Kids spend a lot of time playing video games, and it’s paying off for their education.
Hannah Gerber, a literacy researcher at Sam Houston State University, observed 10th grade students and found while they only read about 10 minutes a day in English class—they spent 70 minutes reading at home. They’re not devouring novels but instead websites and guides devoted to their favorite video games, like Minecraft or World of Warcraft.
Many of these sites are written at grades 8-11 or higher on the Flesch-Kincaid Reading Ease scale, with 2-6 percent “academic” jargon.
“It’s situated knowledge,” Constance Steinkuehler, a games researcher at the University of Wisconsin-Madison, told Wired. “They see a piece of language, a turn of phrase, and they figure it out.”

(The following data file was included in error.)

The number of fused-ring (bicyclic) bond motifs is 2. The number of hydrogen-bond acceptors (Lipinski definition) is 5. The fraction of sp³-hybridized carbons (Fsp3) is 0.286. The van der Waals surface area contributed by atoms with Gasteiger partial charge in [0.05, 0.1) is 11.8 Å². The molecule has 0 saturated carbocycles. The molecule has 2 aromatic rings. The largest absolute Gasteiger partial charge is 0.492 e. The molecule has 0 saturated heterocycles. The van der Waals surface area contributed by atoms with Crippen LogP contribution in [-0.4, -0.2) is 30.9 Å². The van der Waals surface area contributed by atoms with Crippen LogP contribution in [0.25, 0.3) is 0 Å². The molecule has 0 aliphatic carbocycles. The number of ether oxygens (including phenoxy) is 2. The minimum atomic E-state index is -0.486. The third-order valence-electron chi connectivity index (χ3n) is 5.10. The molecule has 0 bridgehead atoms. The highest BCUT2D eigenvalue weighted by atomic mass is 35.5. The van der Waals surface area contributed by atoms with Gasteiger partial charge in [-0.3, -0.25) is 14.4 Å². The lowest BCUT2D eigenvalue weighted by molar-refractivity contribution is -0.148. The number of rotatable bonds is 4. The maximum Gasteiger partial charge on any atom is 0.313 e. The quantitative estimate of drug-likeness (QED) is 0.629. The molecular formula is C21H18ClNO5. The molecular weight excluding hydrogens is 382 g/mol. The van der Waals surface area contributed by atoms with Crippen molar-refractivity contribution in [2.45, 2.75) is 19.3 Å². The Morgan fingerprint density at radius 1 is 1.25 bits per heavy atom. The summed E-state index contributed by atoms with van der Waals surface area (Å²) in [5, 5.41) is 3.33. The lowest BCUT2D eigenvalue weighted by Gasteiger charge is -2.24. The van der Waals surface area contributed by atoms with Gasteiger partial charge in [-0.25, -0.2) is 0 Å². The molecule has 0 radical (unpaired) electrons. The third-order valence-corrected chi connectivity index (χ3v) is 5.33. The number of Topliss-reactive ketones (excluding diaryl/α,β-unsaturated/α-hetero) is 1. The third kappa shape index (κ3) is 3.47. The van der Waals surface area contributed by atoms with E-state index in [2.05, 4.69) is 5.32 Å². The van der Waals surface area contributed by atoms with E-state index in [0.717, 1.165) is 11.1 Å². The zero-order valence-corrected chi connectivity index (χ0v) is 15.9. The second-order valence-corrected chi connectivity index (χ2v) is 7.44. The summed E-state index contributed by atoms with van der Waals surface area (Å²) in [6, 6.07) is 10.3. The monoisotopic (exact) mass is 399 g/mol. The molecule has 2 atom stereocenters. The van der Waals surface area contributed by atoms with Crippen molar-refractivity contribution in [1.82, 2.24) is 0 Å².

Steinkuehler asked middle and high school students who struggled with reading to examine texts (some containing language on a college level) from sites about their favorite games. They read them with no help and high accuracy.
Alfonso Gonzalez, a middle school teacher from Washington, told Classcraft this year in an interview, “The Lexile level of some of the wikis that people have created are actually really high. So kids have to have pretty decent reading skills to advance in [World of Warcraft]. Because when they get stuck, I tell them look it up.”
This motivation is carrying over to writing as well, with kids contributing to game sites and discussions online.
“They have an audience that knows their stuff, and they expect you to be knowledgeable,” Steinkuehler said.